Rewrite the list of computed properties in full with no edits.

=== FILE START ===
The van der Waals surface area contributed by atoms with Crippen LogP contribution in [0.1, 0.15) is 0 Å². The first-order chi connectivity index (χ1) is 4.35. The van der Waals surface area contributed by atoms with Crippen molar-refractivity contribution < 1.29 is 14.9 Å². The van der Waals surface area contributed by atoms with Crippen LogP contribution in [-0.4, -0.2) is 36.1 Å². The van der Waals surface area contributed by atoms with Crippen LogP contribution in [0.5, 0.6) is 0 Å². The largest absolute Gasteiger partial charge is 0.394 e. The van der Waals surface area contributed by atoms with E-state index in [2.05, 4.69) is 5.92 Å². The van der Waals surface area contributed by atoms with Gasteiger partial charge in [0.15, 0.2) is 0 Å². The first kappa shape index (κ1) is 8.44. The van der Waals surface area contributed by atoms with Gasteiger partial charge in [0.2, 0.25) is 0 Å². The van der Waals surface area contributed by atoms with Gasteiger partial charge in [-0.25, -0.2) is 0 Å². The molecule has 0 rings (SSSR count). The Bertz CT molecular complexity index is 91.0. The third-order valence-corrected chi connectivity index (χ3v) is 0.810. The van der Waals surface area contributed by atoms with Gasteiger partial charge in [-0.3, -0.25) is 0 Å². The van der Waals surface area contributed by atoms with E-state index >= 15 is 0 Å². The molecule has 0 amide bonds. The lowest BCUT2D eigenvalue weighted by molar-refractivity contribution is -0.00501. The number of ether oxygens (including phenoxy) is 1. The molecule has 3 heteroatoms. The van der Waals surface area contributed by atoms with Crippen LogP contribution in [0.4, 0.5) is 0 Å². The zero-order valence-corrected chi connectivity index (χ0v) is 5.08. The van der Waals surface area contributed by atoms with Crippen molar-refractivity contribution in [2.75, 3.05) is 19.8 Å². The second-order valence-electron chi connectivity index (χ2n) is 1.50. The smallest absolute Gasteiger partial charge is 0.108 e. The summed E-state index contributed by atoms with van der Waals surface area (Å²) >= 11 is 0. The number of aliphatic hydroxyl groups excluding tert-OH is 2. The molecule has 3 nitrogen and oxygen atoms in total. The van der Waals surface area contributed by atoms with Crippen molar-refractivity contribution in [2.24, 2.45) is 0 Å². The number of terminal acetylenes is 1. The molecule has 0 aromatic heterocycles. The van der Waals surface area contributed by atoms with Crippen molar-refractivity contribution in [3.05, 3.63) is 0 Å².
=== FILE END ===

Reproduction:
The van der Waals surface area contributed by atoms with Crippen LogP contribution in [0.1, 0.15) is 0 Å². The first-order chi connectivity index (χ1) is 4.35. The van der Waals surface area contributed by atoms with Crippen molar-refractivity contribution < 1.29 is 14.9 Å². The van der Waals surface area contributed by atoms with Crippen LogP contribution in [-0.4, -0.2) is 36.1 Å². The van der Waals surface area contributed by atoms with Crippen LogP contribution in [0.5, 0.6) is 0 Å². The largest absolute Gasteiger partial charge is 0.394 e. The van der Waals surface area contributed by atoms with E-state index in [2.05, 4.69) is 5.92 Å². The van der Waals surface area contributed by atoms with Gasteiger partial charge in [0.15, 0.2) is 0 Å². The first kappa shape index (κ1) is 8.44. The van der Waals surface area contributed by atoms with Gasteiger partial charge in [0.2, 0.25) is 0 Å². The van der Waals surface area contributed by atoms with Gasteiger partial charge in [-0.25, -0.2) is 0 Å². The molecule has 0 rings (SSSR count). The Bertz CT molecular complexity index is 91.0. The third-order valence-corrected chi connectivity index (χ3v) is 0.810. The van der Waals surface area contributed by atoms with Gasteiger partial charge in [-0.3, -0.25) is 0 Å². The van der Waals surface area contributed by atoms with E-state index >= 15 is 0 Å². The molecule has 0 amide bonds. The lowest BCUT2D eigenvalue weighted by molar-refractivity contribution is -0.00501. The number of ether oxygens (including phenoxy) is 1. The molecule has 3 heteroatoms. The van der Waals surface area contributed by atoms with Crippen LogP contribution in [0.4, 0.5) is 0 Å². The zero-order valence-corrected chi connectivity index (χ0v) is 5.08. The van der Waals surface area contributed by atoms with Crippen molar-refractivity contribution in [2.75, 3.05) is 19.8 Å². The second-order valence-electron chi connectivity index (χ2n) is 1.50. The smallest absolute Gasteiger partial charge is 0.108 e. The summed E-state index contributed by atoms with van der Waals surface area (Å²) >= 11 is 0. The number of aliphatic hydroxyl groups excluding tert-OH is 2. The molecule has 3 nitrogen and oxygen atoms in total. The van der Waals surface area contributed by atoms with Crippen molar-refractivity contribution in [2.24, 2.45) is 0 Å². The number of terminal acetylenes is 1. The molecule has 0 aromatic heterocycles. The van der Waals surface area contributed by atoms with Crippen molar-refractivity contribution in [3.05, 3.63) is 0 Å².